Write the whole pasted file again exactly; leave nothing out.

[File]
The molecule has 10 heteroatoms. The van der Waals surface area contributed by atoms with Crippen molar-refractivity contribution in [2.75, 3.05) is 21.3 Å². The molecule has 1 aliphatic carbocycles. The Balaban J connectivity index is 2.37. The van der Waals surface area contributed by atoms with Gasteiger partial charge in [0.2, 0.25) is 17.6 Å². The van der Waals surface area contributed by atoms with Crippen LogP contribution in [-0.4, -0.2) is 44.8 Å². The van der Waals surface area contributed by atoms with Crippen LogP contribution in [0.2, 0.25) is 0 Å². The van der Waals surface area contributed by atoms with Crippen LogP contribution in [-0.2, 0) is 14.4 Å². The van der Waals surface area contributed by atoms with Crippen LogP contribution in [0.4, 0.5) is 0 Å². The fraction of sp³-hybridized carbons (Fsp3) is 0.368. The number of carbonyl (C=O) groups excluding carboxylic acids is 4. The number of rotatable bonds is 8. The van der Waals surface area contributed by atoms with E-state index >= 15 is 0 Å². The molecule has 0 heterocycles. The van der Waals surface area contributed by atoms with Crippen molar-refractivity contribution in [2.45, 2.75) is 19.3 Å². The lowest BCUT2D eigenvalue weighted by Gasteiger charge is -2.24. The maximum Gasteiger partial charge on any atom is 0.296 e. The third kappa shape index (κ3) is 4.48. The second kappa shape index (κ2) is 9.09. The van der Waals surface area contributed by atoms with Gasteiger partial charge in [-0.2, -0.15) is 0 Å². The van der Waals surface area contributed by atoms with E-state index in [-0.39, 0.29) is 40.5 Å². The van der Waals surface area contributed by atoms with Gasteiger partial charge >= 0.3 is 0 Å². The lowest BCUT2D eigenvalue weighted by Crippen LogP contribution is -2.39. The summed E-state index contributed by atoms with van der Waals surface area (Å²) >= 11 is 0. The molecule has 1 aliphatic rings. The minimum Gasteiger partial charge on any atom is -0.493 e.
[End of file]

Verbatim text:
The molecule has 10 heteroatoms. The van der Waals surface area contributed by atoms with Crippen molar-refractivity contribution in [2.75, 3.05) is 21.3 Å². The molecule has 1 aliphatic carbocycles. The Balaban J connectivity index is 2.37. The van der Waals surface area contributed by atoms with Gasteiger partial charge in [0.2, 0.25) is 17.6 Å². The van der Waals surface area contributed by atoms with Crippen LogP contribution in [-0.4, -0.2) is 44.8 Å². The van der Waals surface area contributed by atoms with Crippen LogP contribution in [0.2, 0.25) is 0 Å². The van der Waals surface area contributed by atoms with Crippen LogP contribution in [-0.2, 0) is 14.4 Å². The van der Waals surface area contributed by atoms with Crippen LogP contribution in [0.4, 0.5) is 0 Å². The fraction of sp³-hybridized carbons (Fsp3) is 0.368. The number of carbonyl (C=O) groups excluding carboxylic acids is 4. The number of rotatable bonds is 8. The van der Waals surface area contributed by atoms with E-state index >= 15 is 0 Å². The molecule has 0 heterocycles. The van der Waals surface area contributed by atoms with Crippen molar-refractivity contribution in [2.45, 2.75) is 19.3 Å². The lowest BCUT2D eigenvalue weighted by Gasteiger charge is -2.24. The maximum Gasteiger partial charge on any atom is 0.296 e. The third kappa shape index (κ3) is 4.48. The second kappa shape index (κ2) is 9.09. The van der Waals surface area contributed by atoms with Gasteiger partial charge in [-0.2, -0.15) is 0 Å². The van der Waals surface area contributed by atoms with E-state index in [-0.39, 0.29) is 40.5 Å². The van der Waals surface area contributed by atoms with Gasteiger partial charge >= 0.3 is 0 Å². The lowest BCUT2D eigenvalue weighted by Crippen LogP contribution is -2.39. The summed E-state index contributed by atoms with van der Waals surface area (Å²) >= 11 is 0. The molecule has 1 aliphatic rings. The minimum Gasteiger partial charge on any atom is -0.493 e.